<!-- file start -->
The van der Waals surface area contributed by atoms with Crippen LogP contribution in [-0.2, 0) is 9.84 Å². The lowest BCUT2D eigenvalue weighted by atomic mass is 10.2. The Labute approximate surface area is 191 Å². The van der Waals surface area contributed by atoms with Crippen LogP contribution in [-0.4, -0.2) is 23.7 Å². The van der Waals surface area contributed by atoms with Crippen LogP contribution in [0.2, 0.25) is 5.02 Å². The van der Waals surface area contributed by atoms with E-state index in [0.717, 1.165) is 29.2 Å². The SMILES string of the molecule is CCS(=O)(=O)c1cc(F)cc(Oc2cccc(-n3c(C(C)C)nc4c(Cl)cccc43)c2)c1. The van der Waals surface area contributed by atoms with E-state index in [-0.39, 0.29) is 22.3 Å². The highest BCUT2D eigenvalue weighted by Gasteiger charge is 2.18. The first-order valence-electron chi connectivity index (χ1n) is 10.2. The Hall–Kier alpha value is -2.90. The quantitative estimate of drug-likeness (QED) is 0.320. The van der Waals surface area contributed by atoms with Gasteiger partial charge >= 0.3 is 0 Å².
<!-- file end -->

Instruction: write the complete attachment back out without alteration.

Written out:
The van der Waals surface area contributed by atoms with Crippen LogP contribution in [-0.2, 0) is 9.84 Å². The lowest BCUT2D eigenvalue weighted by atomic mass is 10.2. The Labute approximate surface area is 191 Å². The van der Waals surface area contributed by atoms with Crippen LogP contribution in [-0.4, -0.2) is 23.7 Å². The van der Waals surface area contributed by atoms with Crippen LogP contribution in [0.2, 0.25) is 5.02 Å². The van der Waals surface area contributed by atoms with E-state index in [0.717, 1.165) is 29.2 Å². The SMILES string of the molecule is CCS(=O)(=O)c1cc(F)cc(Oc2cccc(-n3c(C(C)C)nc4c(Cl)cccc43)c2)c1. The van der Waals surface area contributed by atoms with E-state index in [-0.39, 0.29) is 22.3 Å². The highest BCUT2D eigenvalue weighted by Gasteiger charge is 2.18. The first-order valence-electron chi connectivity index (χ1n) is 10.2. The Hall–Kier alpha value is -2.90. The quantitative estimate of drug-likeness (QED) is 0.320. The van der Waals surface area contributed by atoms with Gasteiger partial charge >= 0.3 is 0 Å².